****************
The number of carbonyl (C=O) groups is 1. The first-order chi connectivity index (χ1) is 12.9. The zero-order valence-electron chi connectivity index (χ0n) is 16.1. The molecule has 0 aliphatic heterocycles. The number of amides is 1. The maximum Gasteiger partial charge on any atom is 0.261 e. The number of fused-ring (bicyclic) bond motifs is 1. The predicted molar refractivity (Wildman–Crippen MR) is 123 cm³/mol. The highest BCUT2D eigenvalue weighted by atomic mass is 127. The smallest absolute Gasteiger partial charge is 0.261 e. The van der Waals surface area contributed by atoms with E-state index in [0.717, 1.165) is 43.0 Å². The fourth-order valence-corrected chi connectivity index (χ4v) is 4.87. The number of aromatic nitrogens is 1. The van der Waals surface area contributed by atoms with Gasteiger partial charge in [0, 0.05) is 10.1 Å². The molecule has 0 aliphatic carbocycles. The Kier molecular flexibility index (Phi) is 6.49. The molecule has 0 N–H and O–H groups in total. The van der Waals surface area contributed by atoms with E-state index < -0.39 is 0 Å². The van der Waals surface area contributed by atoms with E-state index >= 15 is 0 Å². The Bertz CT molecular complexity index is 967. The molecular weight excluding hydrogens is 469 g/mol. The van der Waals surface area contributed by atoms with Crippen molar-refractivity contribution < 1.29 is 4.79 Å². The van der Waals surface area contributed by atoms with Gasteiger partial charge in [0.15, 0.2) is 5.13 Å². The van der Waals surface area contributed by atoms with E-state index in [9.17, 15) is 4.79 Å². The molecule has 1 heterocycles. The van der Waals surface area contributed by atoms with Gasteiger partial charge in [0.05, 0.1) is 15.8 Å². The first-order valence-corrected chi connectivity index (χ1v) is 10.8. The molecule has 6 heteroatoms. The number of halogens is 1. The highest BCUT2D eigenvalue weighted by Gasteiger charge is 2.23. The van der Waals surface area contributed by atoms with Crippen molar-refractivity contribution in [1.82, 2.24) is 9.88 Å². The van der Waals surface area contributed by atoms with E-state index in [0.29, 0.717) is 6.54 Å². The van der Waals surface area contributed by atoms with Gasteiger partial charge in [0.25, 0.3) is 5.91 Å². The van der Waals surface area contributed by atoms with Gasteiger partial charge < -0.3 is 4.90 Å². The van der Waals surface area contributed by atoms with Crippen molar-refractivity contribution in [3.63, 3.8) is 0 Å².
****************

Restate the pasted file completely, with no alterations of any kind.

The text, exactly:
The number of carbonyl (C=O) groups is 1. The first-order chi connectivity index (χ1) is 12.9. The zero-order valence-electron chi connectivity index (χ0n) is 16.1. The molecule has 0 aliphatic heterocycles. The number of amides is 1. The maximum Gasteiger partial charge on any atom is 0.261 e. The number of fused-ring (bicyclic) bond motifs is 1. The predicted molar refractivity (Wildman–Crippen MR) is 123 cm³/mol. The highest BCUT2D eigenvalue weighted by atomic mass is 127. The smallest absolute Gasteiger partial charge is 0.261 e. The van der Waals surface area contributed by atoms with E-state index in [0.717, 1.165) is 43.0 Å². The fourth-order valence-corrected chi connectivity index (χ4v) is 4.87. The number of aromatic nitrogens is 1. The van der Waals surface area contributed by atoms with Gasteiger partial charge in [0, 0.05) is 10.1 Å². The molecule has 0 aliphatic carbocycles. The Kier molecular flexibility index (Phi) is 6.49. The molecule has 0 N–H and O–H groups in total. The van der Waals surface area contributed by atoms with E-state index < -0.39 is 0 Å². The van der Waals surface area contributed by atoms with E-state index >= 15 is 0 Å². The Bertz CT molecular complexity index is 967. The molecular weight excluding hydrogens is 469 g/mol. The van der Waals surface area contributed by atoms with Crippen molar-refractivity contribution < 1.29 is 4.79 Å². The van der Waals surface area contributed by atoms with Gasteiger partial charge in [0.15, 0.2) is 5.13 Å². The van der Waals surface area contributed by atoms with E-state index in [9.17, 15) is 4.79 Å². The molecule has 1 heterocycles. The van der Waals surface area contributed by atoms with Gasteiger partial charge in [0.05, 0.1) is 15.8 Å². The first-order valence-corrected chi connectivity index (χ1v) is 10.8. The molecule has 6 heteroatoms. The number of halogens is 1. The highest BCUT2D eigenvalue weighted by Gasteiger charge is 2.23. The van der Waals surface area contributed by atoms with Crippen molar-refractivity contribution in [1.82, 2.24) is 9.88 Å². The van der Waals surface area contributed by atoms with E-state index in [0.29, 0.717) is 6.54 Å². The van der Waals surface area contributed by atoms with Gasteiger partial charge in [0.25, 0.3) is 5.91 Å². The van der Waals surface area contributed by atoms with Gasteiger partial charge < -0.3 is 4.90 Å². The van der Waals surface area contributed by atoms with Crippen molar-refractivity contribution in [3.63, 3.8) is 0 Å².